More often than not, it seems, group projects are detested by students for a variety of reasons, some of which are perfectly reasonable.  The most often I hear in my own practice is that one (or more) group members contributed virtually nothing during the process.  While one might say that this itself is preparing students for how “real-world” workplaces can function, we should hold ourselves to higher standards and at the very least do our very best to encourage and guide our students toward productive, and contributory, collaboration with others.  The following will be a small selection of practices that have impacted the evolution of collaborative assignments in my own course.  More specifically, these are the most impactful practices that I’ve implemented with academic integrity in mind.  My projects are wholly collaborative so collusion is not a concern, though if you have (or plan to implement) group projects with additional required individual contributions, it certainly will be.  Examples of these types of individual contributions you may consider could include an individual student reflection on the collaborative process and their own contributions, and/or an individual student peer feedback form.

The current structure of the collaborative projects in my course includes requiring a maximum of three group members.  I’ve done groups of 4 before that have been successful but I’ve anecdotally had better experiences when they are limited to 3.  I select the groups in advance using information gained from an initial course survey focusing firstly on major, and secondly (if needed) on personal hobbies/interests.  Students are generally free to ‘switch’ groups after the first project if they feel so inclined.  Unsurprisingly, the most successful groupings generally stick together for the remainder of the term.

Each collaborative project is assigned with a set of specific and detailed guidelines.  I call it “The Roadmap”.  This roadmap describes and reiterates the collaborative nature of the project and specifically states that all group members should engage with all parts of the project; division of tasks for later assembly together is not the goal as each student is responsible for the entirety of the project.  To facilitate this wholistic collaborative approach, the projects include a tracking page where they keep a record of contributions and edits.  This alone makes it incredibly difficult for a non-contributory member to assume ownership of others’ work on within the project.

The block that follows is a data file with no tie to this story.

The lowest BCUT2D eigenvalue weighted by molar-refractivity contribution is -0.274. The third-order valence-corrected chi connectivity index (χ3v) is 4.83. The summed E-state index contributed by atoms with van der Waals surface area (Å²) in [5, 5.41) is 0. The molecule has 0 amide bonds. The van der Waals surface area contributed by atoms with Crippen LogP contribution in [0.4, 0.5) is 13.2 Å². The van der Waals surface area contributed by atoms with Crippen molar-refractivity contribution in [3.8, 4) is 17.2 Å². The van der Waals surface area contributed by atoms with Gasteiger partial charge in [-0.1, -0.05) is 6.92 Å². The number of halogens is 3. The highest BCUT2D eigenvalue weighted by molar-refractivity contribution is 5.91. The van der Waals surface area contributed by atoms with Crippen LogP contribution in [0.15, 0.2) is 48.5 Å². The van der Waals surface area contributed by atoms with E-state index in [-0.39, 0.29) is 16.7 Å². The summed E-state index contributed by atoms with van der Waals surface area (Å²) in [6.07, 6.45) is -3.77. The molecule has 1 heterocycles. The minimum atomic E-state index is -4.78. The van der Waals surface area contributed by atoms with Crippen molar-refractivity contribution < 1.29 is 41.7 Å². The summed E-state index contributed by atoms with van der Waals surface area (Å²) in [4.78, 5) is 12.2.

Both of the previous examples relate to the beginning, or assigning, stage of the collaborative project.  There are several other practices worth consideration at this stage including: providing or requiring groups to create a project timeline, providing guidelines for tracking communication within the group, and providing examples of what is and is not acceptable collaboration (if applicable to your project).  Of all the ideas and suggestions above, the most impactful practice I’ve implemented has been to provide explicitly clear directions and expectations when assigning a collaborative project in my course.  Instances of academic dishonesty have been few and far between are nearly always a result of failure to follow the explicit directions of “The Roadmap”.  On the rare occasion that suspected integrity violations are not specifically addressed in the roadmap, they serve to inform my own future practice (i.e. I change ‘The Roadmap” moving forward).

Photo of a smartphone on a desk next to a person

Academic integrity is a difficult topic of conversation. While every campus is different, most of employ plenty of individuals who are asked to have one-on-one conversations with students about academic integrity. Instructors may need to ask a student about a suspicious incident. Staff members may need to interview a student about a potential violation. Conduct board representatives may have to discuss incidents with students. These conversations might be in person, by email, in a classroom, during a hearing, etc. Most institutions are very intentional in how they go about ensuring academic integrity – how can we be equally intentional when we converse with individuals involved with or affected by potential acts of academic dishonesty?

I arrived at this topic after considering my own experiences working with academic integrity on my campus and what might be worth sharing. My role as it relates to academic integrity is to serve as an intermediary of sorts by investigating incidents, interacting with both students and instructors, explaining policies, and ultimately making a recommendation as to whether a violation occurred based on available evidence. One of my other roles on campus, however, is as an academic advising administrator. I have worked with academic advising in various capacities for my entire career. Academic advisors spend most of their time having conversations. Good advisors, as you might imagine, also spend reflecting on those conversations to ensure they are meaningful and effective. I can easily recognize how much influence this experience working one-on-one with students in an advising capacity has had on how I approach my academic integrity duties.